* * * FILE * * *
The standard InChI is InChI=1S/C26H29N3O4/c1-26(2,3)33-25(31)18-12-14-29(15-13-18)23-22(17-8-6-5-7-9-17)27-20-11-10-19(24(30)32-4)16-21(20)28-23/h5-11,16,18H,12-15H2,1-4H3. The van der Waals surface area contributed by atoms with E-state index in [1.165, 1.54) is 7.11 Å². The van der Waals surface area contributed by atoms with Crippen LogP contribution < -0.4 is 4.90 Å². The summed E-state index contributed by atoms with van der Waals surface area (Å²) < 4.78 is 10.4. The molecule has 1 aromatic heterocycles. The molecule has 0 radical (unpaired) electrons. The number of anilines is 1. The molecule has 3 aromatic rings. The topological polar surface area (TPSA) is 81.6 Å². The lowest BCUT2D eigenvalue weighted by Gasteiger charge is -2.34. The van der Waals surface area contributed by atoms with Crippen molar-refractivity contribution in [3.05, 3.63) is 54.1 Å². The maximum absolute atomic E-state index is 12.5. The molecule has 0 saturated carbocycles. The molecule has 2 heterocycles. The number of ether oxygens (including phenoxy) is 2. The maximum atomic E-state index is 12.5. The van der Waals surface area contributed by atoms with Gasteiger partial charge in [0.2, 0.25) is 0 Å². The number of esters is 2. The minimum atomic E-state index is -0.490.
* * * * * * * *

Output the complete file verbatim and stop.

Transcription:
The standard InChI is InChI=1S/C26H29N3O4/c1-26(2,3)33-25(31)18-12-14-29(15-13-18)23-22(17-8-6-5-7-9-17)27-20-11-10-19(24(30)32-4)16-21(20)28-23/h5-11,16,18H,12-15H2,1-4H3. The van der Waals surface area contributed by atoms with E-state index in [1.165, 1.54) is 7.11 Å². The van der Waals surface area contributed by atoms with Crippen LogP contribution < -0.4 is 4.90 Å². The summed E-state index contributed by atoms with van der Waals surface area (Å²) < 4.78 is 10.4. The molecule has 1 aromatic heterocycles. The molecule has 0 radical (unpaired) electrons. The number of anilines is 1. The molecule has 3 aromatic rings. The topological polar surface area (TPSA) is 81.6 Å². The lowest BCUT2D eigenvalue weighted by Gasteiger charge is -2.34. The van der Waals surface area contributed by atoms with Crippen molar-refractivity contribution in [3.05, 3.63) is 54.1 Å². The maximum absolute atomic E-state index is 12.5. The molecule has 0 saturated carbocycles. The molecule has 2 heterocycles. The number of ether oxygens (including phenoxy) is 2. The maximum atomic E-state index is 12.5. The van der Waals surface area contributed by atoms with Gasteiger partial charge in [0.2, 0.25) is 0 Å². The number of esters is 2. The minimum atomic E-state index is -0.490.